While I work aggressively in Washington to represent our District's concerns, I try to get to Iraq, Afghanistan and Pakistan as much as my schedule and the operations in-country allow. When assessing the nation's efforts, I am most struck by the noble work by our Soldiers, Sailors, Airman, and Marines. Our most precious resource, the men and women of our Armed Forces, are engaged in a tough fight with the Taliban and al Qaeda and we will win this fight.
Our national security interests, and those of our allies, intersect in Afghanistan; the United States presence in that country is keeping us safe. We need to remain committed to the region according to a well-reasoned case. Today, many of the terrorists responsible for the attacks on September 11, 2001 remain abroad and are widely believed to be reconstituting a base of operations in the Federally Administered Tribal Areas of Pakistan. These terrorists threaten the stability of the regimes in Afghanistan and Pakistan and the United States remains at risk until this vast and mostly ungoverned region is stabilized and no longer threatened by extremists and their bankrupt ideologies.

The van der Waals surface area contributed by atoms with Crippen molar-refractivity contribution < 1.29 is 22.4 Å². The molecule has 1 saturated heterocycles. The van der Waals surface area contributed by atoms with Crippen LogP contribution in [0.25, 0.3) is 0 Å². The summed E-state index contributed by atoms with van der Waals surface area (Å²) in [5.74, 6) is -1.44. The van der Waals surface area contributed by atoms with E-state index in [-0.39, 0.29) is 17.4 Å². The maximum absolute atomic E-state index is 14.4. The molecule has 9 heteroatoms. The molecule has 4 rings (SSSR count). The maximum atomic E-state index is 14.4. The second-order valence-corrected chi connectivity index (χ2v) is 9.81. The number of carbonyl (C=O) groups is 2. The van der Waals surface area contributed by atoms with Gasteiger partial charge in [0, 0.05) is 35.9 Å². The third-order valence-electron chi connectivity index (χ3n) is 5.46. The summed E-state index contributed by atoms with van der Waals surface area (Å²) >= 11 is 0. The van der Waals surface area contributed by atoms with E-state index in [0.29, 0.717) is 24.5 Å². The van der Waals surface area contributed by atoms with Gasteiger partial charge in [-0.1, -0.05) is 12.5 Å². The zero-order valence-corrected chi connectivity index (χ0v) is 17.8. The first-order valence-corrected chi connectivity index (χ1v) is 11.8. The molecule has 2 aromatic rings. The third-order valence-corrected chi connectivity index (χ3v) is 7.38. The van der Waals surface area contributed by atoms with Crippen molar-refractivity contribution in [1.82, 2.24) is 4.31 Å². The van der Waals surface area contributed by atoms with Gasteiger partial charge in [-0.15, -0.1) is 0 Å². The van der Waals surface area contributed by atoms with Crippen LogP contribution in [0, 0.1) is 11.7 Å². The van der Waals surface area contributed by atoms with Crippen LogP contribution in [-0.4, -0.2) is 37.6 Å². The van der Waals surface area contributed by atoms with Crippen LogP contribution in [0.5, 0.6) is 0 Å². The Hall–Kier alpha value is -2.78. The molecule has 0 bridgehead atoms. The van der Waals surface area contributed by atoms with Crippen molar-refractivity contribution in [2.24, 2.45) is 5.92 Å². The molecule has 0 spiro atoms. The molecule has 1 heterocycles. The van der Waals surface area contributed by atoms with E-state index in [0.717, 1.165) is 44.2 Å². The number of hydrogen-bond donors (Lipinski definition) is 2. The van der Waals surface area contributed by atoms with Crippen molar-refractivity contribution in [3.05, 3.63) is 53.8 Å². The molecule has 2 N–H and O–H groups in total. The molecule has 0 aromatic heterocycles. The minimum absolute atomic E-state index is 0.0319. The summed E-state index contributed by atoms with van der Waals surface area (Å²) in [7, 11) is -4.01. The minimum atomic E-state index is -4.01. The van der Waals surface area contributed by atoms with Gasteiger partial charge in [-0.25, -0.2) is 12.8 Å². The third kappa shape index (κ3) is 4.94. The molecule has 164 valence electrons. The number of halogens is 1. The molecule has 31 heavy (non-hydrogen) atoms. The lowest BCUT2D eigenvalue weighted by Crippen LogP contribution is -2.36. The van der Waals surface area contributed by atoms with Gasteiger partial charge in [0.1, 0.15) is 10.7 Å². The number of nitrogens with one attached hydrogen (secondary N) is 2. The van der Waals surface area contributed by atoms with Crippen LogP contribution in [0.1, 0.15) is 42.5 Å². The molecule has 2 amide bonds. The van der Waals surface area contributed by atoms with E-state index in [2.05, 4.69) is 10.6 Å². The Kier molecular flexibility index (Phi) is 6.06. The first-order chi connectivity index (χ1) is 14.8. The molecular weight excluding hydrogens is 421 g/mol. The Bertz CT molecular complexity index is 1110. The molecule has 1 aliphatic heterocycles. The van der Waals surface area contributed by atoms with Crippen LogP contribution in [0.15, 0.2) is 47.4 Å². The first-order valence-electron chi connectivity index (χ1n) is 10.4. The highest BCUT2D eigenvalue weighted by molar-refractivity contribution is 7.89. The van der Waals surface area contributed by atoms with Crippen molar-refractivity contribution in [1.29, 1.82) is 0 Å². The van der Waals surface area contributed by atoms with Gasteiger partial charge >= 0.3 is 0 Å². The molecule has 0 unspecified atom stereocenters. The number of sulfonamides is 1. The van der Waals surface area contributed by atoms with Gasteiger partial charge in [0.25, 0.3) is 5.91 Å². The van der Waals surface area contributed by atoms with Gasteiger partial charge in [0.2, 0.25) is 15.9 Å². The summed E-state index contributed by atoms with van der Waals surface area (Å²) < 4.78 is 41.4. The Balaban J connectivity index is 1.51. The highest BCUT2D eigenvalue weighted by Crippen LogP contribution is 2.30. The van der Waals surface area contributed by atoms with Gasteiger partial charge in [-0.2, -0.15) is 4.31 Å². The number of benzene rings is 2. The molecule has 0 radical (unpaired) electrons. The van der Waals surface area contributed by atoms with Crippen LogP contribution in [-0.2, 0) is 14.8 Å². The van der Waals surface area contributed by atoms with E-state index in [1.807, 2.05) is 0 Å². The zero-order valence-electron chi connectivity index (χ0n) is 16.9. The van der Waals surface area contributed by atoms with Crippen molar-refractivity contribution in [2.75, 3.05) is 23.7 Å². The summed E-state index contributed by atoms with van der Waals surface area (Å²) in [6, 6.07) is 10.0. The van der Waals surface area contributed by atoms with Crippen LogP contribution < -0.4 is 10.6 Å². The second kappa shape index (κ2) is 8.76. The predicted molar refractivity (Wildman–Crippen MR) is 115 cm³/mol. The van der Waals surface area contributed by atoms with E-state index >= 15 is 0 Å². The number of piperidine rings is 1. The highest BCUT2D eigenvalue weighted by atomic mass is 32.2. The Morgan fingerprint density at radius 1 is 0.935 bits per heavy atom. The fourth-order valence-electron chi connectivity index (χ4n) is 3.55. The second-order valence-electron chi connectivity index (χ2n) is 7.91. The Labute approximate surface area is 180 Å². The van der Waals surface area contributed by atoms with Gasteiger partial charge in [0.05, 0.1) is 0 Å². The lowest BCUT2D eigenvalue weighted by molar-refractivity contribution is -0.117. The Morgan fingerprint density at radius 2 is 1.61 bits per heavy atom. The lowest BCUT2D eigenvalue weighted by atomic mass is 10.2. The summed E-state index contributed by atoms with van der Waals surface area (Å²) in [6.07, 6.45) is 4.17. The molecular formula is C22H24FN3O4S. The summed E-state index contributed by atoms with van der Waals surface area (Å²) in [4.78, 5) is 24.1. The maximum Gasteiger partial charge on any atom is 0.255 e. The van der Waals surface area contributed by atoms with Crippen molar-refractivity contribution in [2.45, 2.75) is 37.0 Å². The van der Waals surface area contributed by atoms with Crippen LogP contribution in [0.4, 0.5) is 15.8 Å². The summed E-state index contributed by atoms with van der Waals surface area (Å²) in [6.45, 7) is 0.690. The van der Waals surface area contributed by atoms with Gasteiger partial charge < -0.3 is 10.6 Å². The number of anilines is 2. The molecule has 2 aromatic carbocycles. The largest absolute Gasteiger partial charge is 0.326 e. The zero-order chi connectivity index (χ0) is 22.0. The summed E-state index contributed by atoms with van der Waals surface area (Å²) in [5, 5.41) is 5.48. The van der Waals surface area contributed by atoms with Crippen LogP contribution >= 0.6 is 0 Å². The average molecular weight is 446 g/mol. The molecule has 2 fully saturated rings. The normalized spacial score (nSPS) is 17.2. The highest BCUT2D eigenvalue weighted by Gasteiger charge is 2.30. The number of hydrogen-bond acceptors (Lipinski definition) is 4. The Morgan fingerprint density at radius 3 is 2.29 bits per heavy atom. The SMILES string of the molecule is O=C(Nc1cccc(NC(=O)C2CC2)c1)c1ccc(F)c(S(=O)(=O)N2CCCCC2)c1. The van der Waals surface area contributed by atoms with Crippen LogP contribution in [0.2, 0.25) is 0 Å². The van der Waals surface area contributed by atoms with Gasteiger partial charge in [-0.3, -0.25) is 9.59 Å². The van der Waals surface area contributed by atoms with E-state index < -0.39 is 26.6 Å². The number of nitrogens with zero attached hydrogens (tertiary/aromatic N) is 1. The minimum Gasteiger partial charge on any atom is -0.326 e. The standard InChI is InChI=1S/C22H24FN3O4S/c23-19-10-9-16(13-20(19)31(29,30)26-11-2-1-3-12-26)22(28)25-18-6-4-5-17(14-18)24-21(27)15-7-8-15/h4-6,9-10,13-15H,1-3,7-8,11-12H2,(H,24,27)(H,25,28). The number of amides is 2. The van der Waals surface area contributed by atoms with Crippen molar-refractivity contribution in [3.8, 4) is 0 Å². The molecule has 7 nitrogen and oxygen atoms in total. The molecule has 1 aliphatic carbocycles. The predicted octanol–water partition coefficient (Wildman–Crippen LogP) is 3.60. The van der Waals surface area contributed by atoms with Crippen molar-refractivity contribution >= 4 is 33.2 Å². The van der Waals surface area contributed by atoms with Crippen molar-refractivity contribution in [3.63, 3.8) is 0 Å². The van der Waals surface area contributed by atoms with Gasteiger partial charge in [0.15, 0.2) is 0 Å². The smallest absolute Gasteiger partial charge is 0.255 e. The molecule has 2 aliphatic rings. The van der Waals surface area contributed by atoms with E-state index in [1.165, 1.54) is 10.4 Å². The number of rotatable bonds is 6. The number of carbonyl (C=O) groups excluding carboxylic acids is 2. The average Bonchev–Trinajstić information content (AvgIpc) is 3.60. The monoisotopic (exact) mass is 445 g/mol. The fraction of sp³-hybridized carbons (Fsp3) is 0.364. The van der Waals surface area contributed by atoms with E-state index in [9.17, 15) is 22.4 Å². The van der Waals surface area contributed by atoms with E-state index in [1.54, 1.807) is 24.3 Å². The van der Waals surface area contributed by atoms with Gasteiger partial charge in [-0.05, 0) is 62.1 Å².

The Administration's announcement of additional troops for Afghanistan is a welcome approach. Although the President opposed the surge in Iraq, he now recognizes the usefulness of such an action and I applaud his ability to acknowledge some good choices were made by the previous Administration.
But the addition of troops to Afghanistan is only one aspect of the strategy and the Administration's emphasis on soft power has already resulted in some troubling developments. On February 15, the Pakistanis and the Taliban signed the Malakand Accord, which ceded the land once viewed as a beautiful resort area to the Taliban. Within two months, the Taliban fighters swept into the neighboring district of Buner that lies only 60 miles from the capitol city of Islamabad.
Soft power is being overemphasized and presents a false panacea to the regional instability. We must continue to balance our approach, and use the lessons learned by General Petraeus in Iraq; secured through to the bravery and sacrifice of our troops. In short, the use of hard power, or threat of its use, enables the soft power to work. In the absence of security and stability, any economic assistance we provide to Pakistan will ultimately fail to achieve any good.
I also believe we need to provide the resources to our troops they need to get the job done. Recently, one of my colleagues, Chairman of the House Appropriations committee David Obey, suggested that Congress might withhold war funds if progress is not made in the coming year. This statement is incredibly irresponsible and puts our troops at risk. His comments provoked a bi-partisan response criticizing his comments. My position is clear--the troops will receive the resources to get the job done and we will win this fight.